Civil Rights Groups Demand Gym Class for Obesity-Plagued Kids

Activists in California say that the pursuit of high standardized test scores in reading and math has led districts to ditch physical education.

(Photo: Chris Clinton/Getty Images)

Aug 18, 2015· 3 MIN READ
A veteran journalist and former White House correspondent for Politico, Joseph Williams is a freelance writer, blogger, and essayist in Washington, D.C.

Anyone who’s paid even casual attention to health issues knows there’s an obesity epidemic among U.S. schoolchildren, and it’s especially bad among poor, African American, and Latino kids. A coalition of health and civil rights groups in California says it knows who’s to blame, and it’s not the usual suspects—sugary snacks, soda, and video games.

The groups say the California public school system, under pressure to meet standardized test score goals, have cut physical education classes for elementary and high school children, a violation of state and federal requirements. They say it’s a civil rights issue on par with the separate-but-equal issues raised in the U.S. Supreme Court’s landmark Brown v. Board of Education case of 1954.

“Time and again there are new academic requirements placed on schools, and physical education gets placed at the back of the pack,” says Dr. Harold Goldstein of the California Center for Public Health Advocacy. “Kids pay for that with their health.”

Last week the coalition filed a complaint with the U.S. Department of Education’s Office of Civil Rights Enforcement demanding that California be found in violation of federal education antidiscrimination laws and be held accountable for failing to meet its own physical education standards. They want the department to require the Golden State to enforce its own physical education standards in poor and minority public schools, monitor its progress, and withhold federal grants and allocations if local officials fail or cut corners.

“It’s bad everywhere. It’s even worse in poor schools and in schools predominantly black and Latino,” Goldstein says. “We’ve been pushing for improved P.E. in schools in California for a decade. It’s having a racially discriminatory impact. We thought it was time to go to the federal government and ask it to do what it must to rectify the situation.”

According to California state law, elementary school students must get an average of at least 20 minutes of physical education per day, while high school students have to average about 40 minutes of phys ed per day. But the complaint alleges that few school systems are meeting those requirements, and it’s not unusual to find a math or science teacher leading a phys ed class instead of a trained physical educator.

The situation is even worse in poor or minority districts, according to the complaint, where quality physical education classes are as rare as up-to-date computers or new textbooks.

Now, “disparities exist in access to resources for physical education and physical fitness in public school districts throughout California based on race, color or national origin,” according to the complaint. The disparity, it continues, is a primary factor in the disproportionate rates of chronic health issues such as obesity and type 2 diabetes among minority kids.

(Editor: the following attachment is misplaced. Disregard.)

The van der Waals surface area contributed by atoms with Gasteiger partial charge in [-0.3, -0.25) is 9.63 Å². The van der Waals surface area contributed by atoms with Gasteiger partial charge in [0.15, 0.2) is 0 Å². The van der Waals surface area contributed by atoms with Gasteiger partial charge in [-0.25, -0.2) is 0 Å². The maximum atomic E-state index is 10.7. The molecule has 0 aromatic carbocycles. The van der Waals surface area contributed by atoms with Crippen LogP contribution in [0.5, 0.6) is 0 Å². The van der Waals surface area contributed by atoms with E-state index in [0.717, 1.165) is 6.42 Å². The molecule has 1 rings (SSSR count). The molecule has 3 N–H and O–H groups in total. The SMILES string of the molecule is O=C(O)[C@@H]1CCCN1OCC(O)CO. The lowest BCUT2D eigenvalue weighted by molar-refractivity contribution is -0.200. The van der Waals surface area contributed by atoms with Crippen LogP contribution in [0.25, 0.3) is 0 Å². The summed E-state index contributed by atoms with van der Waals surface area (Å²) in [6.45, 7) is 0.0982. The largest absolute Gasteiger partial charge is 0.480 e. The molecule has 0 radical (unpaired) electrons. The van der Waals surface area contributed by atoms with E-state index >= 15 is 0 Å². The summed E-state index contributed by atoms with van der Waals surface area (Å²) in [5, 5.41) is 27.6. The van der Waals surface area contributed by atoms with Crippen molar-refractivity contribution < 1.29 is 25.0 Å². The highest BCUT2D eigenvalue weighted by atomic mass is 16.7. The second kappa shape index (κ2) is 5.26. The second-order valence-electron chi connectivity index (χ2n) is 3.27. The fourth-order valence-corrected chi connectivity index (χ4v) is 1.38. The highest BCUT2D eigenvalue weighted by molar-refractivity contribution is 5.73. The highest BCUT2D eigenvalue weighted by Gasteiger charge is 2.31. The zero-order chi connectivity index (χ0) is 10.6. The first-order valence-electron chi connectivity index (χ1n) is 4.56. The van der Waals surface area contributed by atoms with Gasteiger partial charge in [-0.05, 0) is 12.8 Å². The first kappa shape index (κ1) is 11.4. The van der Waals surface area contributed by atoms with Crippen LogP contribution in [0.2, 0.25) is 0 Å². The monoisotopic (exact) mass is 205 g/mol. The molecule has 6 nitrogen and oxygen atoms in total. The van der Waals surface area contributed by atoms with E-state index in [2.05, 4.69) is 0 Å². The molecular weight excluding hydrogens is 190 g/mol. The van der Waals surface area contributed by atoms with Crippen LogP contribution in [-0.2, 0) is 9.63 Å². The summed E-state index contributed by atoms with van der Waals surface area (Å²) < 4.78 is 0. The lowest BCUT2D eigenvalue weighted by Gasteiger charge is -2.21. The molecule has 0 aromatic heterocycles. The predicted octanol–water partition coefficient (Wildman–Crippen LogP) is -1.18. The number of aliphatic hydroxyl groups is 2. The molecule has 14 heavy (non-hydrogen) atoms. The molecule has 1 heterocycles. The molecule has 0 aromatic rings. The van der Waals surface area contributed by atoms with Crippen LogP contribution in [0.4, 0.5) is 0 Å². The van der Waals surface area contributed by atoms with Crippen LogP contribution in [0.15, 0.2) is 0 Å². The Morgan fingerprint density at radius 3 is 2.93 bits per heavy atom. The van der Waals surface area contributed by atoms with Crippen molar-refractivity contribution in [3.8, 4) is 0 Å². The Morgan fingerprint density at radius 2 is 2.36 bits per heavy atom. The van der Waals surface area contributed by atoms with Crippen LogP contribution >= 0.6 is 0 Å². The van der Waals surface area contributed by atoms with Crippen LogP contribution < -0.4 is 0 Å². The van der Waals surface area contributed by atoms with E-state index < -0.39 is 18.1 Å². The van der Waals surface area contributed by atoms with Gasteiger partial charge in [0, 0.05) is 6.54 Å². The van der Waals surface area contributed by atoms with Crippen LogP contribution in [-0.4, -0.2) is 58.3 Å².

By sacrificing phys ed time on the altar of test scores, state education officials “are contributing to this,” says Goldstein.

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That’s borne out by the dismal performance of minority kids on annual fitness tests: Roughly one-quarter of all Latino and African American students pass the annual physical fitness test, according to a 2015 study from the University of Southern California Sol Price School of Public Policy. In at least 400 school districts—nearly half of the 900 surveyed—just one in 10 African American students is physically fit, compared with one in three for the average non-Hispanic white student in California.

Add in studies showing all kids perform better in school with regular exercise, Goldstein says, and “it’s all the more reason” schools should pay more attention to physical education.

California isn’t the only state giving short shrift to exercise, says Paula Kun, senior director of marketing and communications for SHAPE America, an organization of health and fitness educators.

“We recommend that elementary school students have 150 minutes per week and that the middle and high school–level students get 225 minutes per week,” she says. “A great majority of schools across the country aren’t meeting that expectation. I don't know if it’s a question of money or priorities.”

Kun agrees with Goldstein that physical education gets little attention in the public school curriculum because it isn’t considered a core subject. Meanwhile, childhood obesity has become a public health crisis, garnering the attention of the White House via First Lady Michelle Obama’s “Let’s Move!” initiative.

“Still, it’s not one of the core subjects” that educators and policy analysts lean on when determining school curricula," says Kun. “They’re not having standardized testing in [phys ed].”

“What we’re suggesting is we still want children to have instructional phys ed, but we also know the realities of it,” she adds, suggesting that preschool or after-school programs may be a solution. Testing may take priority for school kids, she says, but “they need this every day.”